Rb1 loss was not a necessary and sufficient mutational event for rhabdomyosarcomagenesis, nor a strong cooperative initiating mutation. Instead, Rb1 loss was a modifier of progression and increased anaplasia and pleomorphism. Whereas Pax3:Foxo1a expression was unaltered, biomarkers of aRMS versus embryonal rhabdomyosarcoma were both increased, questioning whether these diagnostic markers are reliable in the context of Rb1 loss. Genome-wide gene expression in Pax3:Foxo1a,Rb1 tumors more closely approximated aRMS than embryonal rhabdomyosarcoma. Intrinsic loss of pRb function in aRMS was evidenced by insensitivity to a Cdk4/6 inhibitor regardless of whether Rb1 was intact or null. This loss of function could be attributed to low baseline Rb1, pRb and phospho-pRb expression in aRMS tumors for which the Rb1 locus was intact. Pax3:Foxo1a RNA interference did not increase pRb or improve Cdk inhibitor sensitivity. Human aRMS shared the feature of low and/or heterogeneous tumor cell pRb expression.
Conclusions
Rb1 loss from an already low pRb baseline is a significant disease modifier, raising the possibility that some cases of pleomorphic rhabdomyosarcoma may in fact be Pax3:Foxo1a-expressing aRMS with Rb1 or pRb loss of function.
doi:10.1186/2044-5040-3-27
PMCID: PMC4177545  PMID: 24274149
Alveolar rhabdomyosarcoma; Disease modifier; Sarcoma; Rb1; Spindle cell; Retinoblastoma
15.  Identification of genomic functional hotspots with copy number alteration in liver cancer 
Copy number alterations (CNAs) can be observed in most of cancer patients. Several oncogenes and tumor suppressor genes with CNAs have been identified in different kinds of tumor. However, the systematic survey of CNA-affected functions is still lack. By employing systems biology approaches, instead of examining individual genes, we directly identified the functional hotspots on human genome. A total of 838 hotspots on human genome with 540 enriched Gene Ontology functions were identified. Seventy-six aCGH array data of hepatocellular carcinoma (HCC) tumors were employed in this study. A total of 150 regions which putatively affected by CNAs and the encoded functions were identified. Our results indicate that two immune related hotspots had copy number alterations in most of patients. In addition, our data implied that these immune-related regions might be involved in HCC oncogenesis. Also, we identified 39 hotspots of which copy number status were associated with patient survival. Our data implied that copy number alterations of the regions may contribute in the dysregulation of the encoded functions. These results further demonstrated that our method enables researchers to survey biological functions of CNAs and to construct regulation hypothesis at pathway and functional levels.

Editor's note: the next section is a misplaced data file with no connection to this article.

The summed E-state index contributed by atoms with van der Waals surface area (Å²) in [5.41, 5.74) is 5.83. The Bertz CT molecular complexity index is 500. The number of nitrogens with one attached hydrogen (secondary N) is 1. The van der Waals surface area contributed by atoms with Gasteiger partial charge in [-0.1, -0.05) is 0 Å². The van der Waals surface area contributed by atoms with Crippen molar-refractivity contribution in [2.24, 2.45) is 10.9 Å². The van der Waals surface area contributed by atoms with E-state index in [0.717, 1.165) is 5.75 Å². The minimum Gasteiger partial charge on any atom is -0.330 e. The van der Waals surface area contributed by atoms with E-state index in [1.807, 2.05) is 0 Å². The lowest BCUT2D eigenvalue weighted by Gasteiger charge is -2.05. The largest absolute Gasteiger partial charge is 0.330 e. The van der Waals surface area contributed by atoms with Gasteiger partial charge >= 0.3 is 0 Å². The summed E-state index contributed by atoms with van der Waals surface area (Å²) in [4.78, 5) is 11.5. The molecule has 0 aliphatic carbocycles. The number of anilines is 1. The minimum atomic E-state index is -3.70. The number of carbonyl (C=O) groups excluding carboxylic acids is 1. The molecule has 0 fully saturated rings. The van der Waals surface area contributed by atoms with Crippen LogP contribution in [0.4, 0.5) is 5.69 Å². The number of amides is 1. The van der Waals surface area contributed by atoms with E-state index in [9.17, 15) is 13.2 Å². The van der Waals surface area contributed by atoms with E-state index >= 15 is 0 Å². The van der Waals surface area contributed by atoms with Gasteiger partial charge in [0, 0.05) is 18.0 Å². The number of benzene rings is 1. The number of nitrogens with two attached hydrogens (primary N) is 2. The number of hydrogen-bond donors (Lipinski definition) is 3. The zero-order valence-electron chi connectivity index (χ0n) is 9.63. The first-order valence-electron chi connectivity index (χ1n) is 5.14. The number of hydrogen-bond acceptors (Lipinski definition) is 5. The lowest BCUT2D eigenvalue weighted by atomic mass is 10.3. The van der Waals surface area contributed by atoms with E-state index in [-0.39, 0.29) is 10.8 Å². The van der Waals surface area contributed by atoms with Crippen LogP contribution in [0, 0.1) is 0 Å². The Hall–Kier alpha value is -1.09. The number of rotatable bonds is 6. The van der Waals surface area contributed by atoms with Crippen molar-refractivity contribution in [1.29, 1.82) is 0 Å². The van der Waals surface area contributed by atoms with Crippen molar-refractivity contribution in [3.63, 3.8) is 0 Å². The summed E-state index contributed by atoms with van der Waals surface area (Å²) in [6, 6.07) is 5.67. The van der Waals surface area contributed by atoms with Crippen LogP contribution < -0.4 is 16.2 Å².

doi:10.1186/1687-4153-2013-14
PMCID: PMC3833309  PMID: 24160471
Copy number alteration; Gene set enrichment; Pathway analysis; Liver cancer
16.  Postoperative radiotherapy for completely resected Masaoka stage III thymoma: a retrospective study of 65 cases from a single institution 
Background
The role of adjuvant radiotherapy (RT) for patients with stage III thymoma after complete resection is not definite. Some authors have advocated postoperative RT after complete tumor resection, but some others suggested observation. In this study, we retrospectively evaluated the effect of postoperative RT on survival as well as tumor control in patients with Masaoka stage III thymoma.
Methods
Between June 1982 and December 2010, 65 patients who underwent complete resection of stage III thymoma entered the study. Fifty-three patients had adjuvant RT after surgery (S + R) and 12 had surgery only (S alone). Of patients who had adjuvant RT, 28 had three-dimensional conformal RT (3D-CRT)/intensity modulated RT (IMRT) and 25 had conventional RT. A median prescribed dose of 56 Gy (range, 28–60 Gy) was given.
Results